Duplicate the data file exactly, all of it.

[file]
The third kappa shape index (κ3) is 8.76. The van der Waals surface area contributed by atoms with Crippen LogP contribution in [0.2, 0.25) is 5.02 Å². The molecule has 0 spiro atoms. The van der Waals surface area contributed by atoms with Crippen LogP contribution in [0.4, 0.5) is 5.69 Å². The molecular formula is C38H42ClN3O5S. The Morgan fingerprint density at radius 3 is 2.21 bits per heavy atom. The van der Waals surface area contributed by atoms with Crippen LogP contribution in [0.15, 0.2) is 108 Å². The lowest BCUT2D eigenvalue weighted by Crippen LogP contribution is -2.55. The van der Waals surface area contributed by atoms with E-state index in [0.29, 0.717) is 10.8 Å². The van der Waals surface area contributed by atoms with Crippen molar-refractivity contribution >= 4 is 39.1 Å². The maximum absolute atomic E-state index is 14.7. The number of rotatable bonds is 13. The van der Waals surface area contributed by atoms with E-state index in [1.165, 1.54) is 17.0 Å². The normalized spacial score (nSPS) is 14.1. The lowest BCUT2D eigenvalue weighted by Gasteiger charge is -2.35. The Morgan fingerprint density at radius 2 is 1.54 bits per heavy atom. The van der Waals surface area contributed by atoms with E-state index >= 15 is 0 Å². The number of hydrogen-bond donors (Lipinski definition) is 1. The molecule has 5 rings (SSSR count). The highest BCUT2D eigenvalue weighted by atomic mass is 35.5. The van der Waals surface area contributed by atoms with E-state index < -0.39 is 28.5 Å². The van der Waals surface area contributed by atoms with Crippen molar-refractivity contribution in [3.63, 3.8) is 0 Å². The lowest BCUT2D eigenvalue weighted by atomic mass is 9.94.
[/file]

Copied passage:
The third kappa shape index (κ3) is 8.76. The van der Waals surface area contributed by atoms with Crippen LogP contribution in [0.2, 0.25) is 5.02 Å². The molecule has 0 spiro atoms. The van der Waals surface area contributed by atoms with Crippen LogP contribution in [0.4, 0.5) is 5.69 Å². The molecular formula is C38H42ClN3O5S. The Morgan fingerprint density at radius 3 is 2.21 bits per heavy atom. The van der Waals surface area contributed by atoms with Crippen LogP contribution in [0.15, 0.2) is 108 Å². The lowest BCUT2D eigenvalue weighted by Crippen LogP contribution is -2.55. The van der Waals surface area contributed by atoms with E-state index in [0.29, 0.717) is 10.8 Å². The van der Waals surface area contributed by atoms with Crippen molar-refractivity contribution >= 4 is 39.1 Å². The maximum absolute atomic E-state index is 14.7. The number of rotatable bonds is 13. The van der Waals surface area contributed by atoms with E-state index in [1.165, 1.54) is 17.0 Å². The normalized spacial score (nSPS) is 14.1. The lowest BCUT2D eigenvalue weighted by Gasteiger charge is -2.35. The Morgan fingerprint density at radius 2 is 1.54 bits per heavy atom. The van der Waals surface area contributed by atoms with E-state index >= 15 is 0 Å². The number of hydrogen-bond donors (Lipinski definition) is 1. The molecule has 5 rings (SSSR count). The highest BCUT2D eigenvalue weighted by atomic mass is 35.5. The van der Waals surface area contributed by atoms with E-state index < -0.39 is 28.5 Å². The van der Waals surface area contributed by atoms with Crippen molar-refractivity contribution in [3.63, 3.8) is 0 Å². The lowest BCUT2D eigenvalue weighted by atomic mass is 9.94.